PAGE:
Buffoni adopted the Hoshin Kanri X matrix as a means of making the strategy and objectives of the business clear to each team and their role in delivering the short, medium and long term objectives. A single sheet shows the process for the business while each department will have its own version.
In the first year the loss was turned into a small profit but the process was not yet complete “Sales were still falling, but the business has tightened up,” says Buffoni. Whether Buffoni felt his back was against the wall, or because its culture of change and experiment was ingrained so that people were ready to accept different ideas, the new approach has been accepted.
The first area to really notice the transformation has been the warehouse where younger brother Paul Buffoni is in charge and lives and breathes the systems that have been implemented. There has been a huge reduction in call off stock held for customers, simply by looking back on what is ordered and when. Instead of working on gut instinct and feel, decisions are made on the basis of data and measurement.
Tens of thousands of pounds of cash tied up in stock have been released and items that are printed in readiness for the season to be called off as required, are now calculated according to analysis of historical trends rather than educated guesswork.
Now the picks from the warehouse track show a close relationship with sales on the graphs pinned to the noticeboard. It is a hard demonstration to the departments that are undergoing the process that the new structured approach is working.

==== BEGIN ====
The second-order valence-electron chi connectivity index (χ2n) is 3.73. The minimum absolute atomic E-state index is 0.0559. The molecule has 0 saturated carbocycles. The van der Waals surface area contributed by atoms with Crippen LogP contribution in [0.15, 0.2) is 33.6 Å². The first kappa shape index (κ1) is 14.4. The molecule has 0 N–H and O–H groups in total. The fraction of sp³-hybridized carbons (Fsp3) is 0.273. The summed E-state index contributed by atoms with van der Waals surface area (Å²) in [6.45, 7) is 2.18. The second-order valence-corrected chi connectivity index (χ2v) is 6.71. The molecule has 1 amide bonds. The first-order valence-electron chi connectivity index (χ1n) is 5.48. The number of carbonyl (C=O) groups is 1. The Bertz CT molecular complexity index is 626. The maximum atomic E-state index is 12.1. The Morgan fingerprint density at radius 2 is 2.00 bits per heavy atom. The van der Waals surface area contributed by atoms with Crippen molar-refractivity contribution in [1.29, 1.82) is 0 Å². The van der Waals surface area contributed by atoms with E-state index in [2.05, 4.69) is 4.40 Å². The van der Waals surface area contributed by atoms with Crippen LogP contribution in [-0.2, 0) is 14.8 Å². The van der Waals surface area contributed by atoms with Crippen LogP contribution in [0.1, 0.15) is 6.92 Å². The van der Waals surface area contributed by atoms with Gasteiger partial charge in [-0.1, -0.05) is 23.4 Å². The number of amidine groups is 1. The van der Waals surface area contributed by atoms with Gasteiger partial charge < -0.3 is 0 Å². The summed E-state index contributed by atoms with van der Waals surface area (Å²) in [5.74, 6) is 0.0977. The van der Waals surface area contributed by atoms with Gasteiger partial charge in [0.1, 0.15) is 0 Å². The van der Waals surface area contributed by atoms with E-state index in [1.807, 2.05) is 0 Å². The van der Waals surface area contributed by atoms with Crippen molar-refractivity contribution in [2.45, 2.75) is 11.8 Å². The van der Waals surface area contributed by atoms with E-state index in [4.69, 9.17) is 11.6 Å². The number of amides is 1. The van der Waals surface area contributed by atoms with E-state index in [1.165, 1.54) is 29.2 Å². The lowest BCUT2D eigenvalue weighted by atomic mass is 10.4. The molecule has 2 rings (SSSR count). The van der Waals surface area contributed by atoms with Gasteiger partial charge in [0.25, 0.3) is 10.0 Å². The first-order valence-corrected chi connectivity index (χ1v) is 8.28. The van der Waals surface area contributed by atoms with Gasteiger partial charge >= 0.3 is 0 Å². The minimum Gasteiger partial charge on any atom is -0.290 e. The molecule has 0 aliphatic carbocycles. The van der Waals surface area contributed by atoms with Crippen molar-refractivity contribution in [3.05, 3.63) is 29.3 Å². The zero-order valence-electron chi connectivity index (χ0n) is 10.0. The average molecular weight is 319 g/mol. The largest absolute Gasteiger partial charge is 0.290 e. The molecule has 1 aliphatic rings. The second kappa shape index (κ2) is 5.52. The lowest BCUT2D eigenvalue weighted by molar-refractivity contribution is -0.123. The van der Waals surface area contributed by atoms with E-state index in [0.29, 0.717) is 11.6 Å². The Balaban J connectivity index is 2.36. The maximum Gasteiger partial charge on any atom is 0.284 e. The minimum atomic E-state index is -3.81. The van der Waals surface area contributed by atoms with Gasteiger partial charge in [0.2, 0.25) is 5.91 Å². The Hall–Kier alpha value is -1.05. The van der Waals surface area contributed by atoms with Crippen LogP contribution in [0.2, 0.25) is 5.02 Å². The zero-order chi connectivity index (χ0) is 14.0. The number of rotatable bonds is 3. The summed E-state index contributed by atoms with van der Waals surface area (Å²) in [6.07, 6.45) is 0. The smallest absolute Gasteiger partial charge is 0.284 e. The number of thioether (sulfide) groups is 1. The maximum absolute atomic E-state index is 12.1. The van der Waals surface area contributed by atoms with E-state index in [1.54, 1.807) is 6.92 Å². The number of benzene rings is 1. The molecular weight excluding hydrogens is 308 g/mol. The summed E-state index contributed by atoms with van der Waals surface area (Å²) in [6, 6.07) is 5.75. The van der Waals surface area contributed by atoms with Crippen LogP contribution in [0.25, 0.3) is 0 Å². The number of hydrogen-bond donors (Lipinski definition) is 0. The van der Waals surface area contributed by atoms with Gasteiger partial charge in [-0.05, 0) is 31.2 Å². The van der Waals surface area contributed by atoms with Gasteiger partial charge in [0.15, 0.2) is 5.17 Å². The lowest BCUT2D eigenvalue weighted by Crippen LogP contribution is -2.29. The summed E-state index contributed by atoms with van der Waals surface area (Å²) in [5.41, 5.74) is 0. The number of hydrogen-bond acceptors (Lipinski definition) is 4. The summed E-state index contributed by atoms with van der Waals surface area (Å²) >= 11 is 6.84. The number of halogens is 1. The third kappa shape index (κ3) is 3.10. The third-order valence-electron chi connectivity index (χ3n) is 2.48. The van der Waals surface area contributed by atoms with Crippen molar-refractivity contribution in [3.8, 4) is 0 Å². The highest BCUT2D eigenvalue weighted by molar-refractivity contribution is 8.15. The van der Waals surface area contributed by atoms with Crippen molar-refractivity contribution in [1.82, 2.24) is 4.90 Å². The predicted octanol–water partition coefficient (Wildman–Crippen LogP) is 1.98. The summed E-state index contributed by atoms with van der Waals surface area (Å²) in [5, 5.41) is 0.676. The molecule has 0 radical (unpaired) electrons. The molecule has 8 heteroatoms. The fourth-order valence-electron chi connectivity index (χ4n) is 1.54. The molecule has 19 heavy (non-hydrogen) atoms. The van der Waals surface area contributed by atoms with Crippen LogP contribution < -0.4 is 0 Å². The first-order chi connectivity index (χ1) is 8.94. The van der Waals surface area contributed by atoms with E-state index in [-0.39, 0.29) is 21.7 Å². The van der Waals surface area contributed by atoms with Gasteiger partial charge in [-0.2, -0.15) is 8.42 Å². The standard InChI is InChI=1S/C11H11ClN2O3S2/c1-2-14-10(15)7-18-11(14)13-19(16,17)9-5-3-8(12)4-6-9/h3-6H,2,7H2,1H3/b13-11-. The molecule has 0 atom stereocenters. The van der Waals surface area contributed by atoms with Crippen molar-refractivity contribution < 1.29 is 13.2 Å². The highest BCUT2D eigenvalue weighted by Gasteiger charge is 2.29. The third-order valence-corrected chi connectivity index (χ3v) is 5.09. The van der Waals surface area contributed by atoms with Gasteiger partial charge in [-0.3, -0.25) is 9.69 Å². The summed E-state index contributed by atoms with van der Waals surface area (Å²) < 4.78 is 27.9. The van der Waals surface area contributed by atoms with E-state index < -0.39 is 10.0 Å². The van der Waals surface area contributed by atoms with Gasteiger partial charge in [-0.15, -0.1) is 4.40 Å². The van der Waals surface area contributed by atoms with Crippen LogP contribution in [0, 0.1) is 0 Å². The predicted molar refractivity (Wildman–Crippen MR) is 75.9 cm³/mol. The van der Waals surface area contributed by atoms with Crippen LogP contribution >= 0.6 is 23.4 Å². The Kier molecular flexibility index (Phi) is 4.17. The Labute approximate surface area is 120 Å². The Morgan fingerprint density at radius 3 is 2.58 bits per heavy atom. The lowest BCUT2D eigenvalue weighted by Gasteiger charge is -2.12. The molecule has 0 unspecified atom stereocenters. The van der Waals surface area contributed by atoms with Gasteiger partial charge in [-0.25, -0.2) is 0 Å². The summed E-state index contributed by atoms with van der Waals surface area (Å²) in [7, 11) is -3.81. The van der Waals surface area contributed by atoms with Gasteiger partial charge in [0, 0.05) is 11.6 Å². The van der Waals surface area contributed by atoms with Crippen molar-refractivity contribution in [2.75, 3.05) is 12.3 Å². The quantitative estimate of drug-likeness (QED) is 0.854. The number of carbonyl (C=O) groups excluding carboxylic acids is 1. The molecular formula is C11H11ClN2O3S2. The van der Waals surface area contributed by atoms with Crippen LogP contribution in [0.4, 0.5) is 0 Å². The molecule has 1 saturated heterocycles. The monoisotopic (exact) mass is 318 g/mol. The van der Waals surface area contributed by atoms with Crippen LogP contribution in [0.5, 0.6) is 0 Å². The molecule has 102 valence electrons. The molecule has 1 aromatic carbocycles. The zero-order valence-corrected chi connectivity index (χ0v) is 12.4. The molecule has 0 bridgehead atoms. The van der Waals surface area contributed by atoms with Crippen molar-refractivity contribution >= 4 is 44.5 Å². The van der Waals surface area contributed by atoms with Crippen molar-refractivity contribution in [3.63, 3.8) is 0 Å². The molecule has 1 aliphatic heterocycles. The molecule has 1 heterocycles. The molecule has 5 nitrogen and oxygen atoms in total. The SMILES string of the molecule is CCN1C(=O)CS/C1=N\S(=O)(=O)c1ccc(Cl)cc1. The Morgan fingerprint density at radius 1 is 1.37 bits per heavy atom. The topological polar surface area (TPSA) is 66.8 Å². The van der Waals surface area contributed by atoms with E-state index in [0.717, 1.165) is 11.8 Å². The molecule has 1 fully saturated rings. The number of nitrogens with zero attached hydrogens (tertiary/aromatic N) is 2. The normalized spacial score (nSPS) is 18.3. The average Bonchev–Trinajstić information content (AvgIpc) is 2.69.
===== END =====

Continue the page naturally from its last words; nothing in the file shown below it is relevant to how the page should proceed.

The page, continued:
At the end of the last horticultural season, each department began a systematic deconstruction of what they were doing and how. “From enquiry to invoice,” says Buffoni. There are yellow sticky notes plastered all over walls as each meeting seeks to record the information needed and to work out the ways to improve. The proposals will become part of the X matrix to provide the focus to push the business forward.
Buffoni has stopped what he calls “management by running around” and can tap into the now running ERP system from his desk to drill into each area, each order. It is not a conventional print MIS, he explains. Ryedale is not a conventional print business producing the folded sections and products that print MIS is built around. “Four months ago I could spend all day staring at spreadsheets,” he says. He has turned a corner as, it appears, has Ryedale. “If you don’t have a plan and a management process that people can get behind, you’re stuck,” he says.